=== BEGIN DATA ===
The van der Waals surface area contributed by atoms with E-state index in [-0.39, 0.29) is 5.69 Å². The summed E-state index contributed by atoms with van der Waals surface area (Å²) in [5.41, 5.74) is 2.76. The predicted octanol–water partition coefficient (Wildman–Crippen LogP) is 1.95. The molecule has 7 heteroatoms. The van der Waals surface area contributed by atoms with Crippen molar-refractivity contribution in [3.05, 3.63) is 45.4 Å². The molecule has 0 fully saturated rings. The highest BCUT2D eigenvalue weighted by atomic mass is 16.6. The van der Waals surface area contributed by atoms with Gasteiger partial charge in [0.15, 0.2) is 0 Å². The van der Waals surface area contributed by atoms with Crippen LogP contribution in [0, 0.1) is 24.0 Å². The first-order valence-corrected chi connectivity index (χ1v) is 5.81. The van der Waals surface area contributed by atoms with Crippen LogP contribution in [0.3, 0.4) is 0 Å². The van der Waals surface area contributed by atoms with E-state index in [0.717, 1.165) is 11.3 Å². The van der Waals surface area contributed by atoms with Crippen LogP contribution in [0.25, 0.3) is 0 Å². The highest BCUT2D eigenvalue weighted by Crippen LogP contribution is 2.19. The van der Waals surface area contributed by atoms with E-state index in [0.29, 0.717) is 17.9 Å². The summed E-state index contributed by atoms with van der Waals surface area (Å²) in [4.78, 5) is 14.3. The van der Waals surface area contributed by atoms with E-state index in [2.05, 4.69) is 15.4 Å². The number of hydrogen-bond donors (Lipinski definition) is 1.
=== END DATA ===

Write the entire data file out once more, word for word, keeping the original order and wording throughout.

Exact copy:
The van der Waals surface area contributed by atoms with E-state index in [-0.39, 0.29) is 5.69 Å². The summed E-state index contributed by atoms with van der Waals surface area (Å²) in [5.41, 5.74) is 2.76. The predicted octanol–water partition coefficient (Wildman–Crippen LogP) is 1.95. The molecule has 7 heteroatoms. The van der Waals surface area contributed by atoms with Crippen molar-refractivity contribution in [3.05, 3.63) is 45.4 Å². The molecule has 0 fully saturated rings. The highest BCUT2D eigenvalue weighted by atomic mass is 16.6. The van der Waals surface area contributed by atoms with Gasteiger partial charge in [0.15, 0.2) is 0 Å². The van der Waals surface area contributed by atoms with Crippen LogP contribution in [0, 0.1) is 24.0 Å². The first-order valence-corrected chi connectivity index (χ1v) is 5.81. The van der Waals surface area contributed by atoms with Crippen LogP contribution in [0.3, 0.4) is 0 Å². The van der Waals surface area contributed by atoms with E-state index in [0.717, 1.165) is 11.3 Å². The van der Waals surface area contributed by atoms with Crippen LogP contribution in [0.25, 0.3) is 0 Å². The highest BCUT2D eigenvalue weighted by Crippen LogP contribution is 2.19. The van der Waals surface area contributed by atoms with E-state index in [0.29, 0.717) is 17.9 Å². The summed E-state index contributed by atoms with van der Waals surface area (Å²) in [4.78, 5) is 14.3. The van der Waals surface area contributed by atoms with E-state index in [2.05, 4.69) is 15.4 Å². The number of hydrogen-bond donors (Lipinski definition) is 1.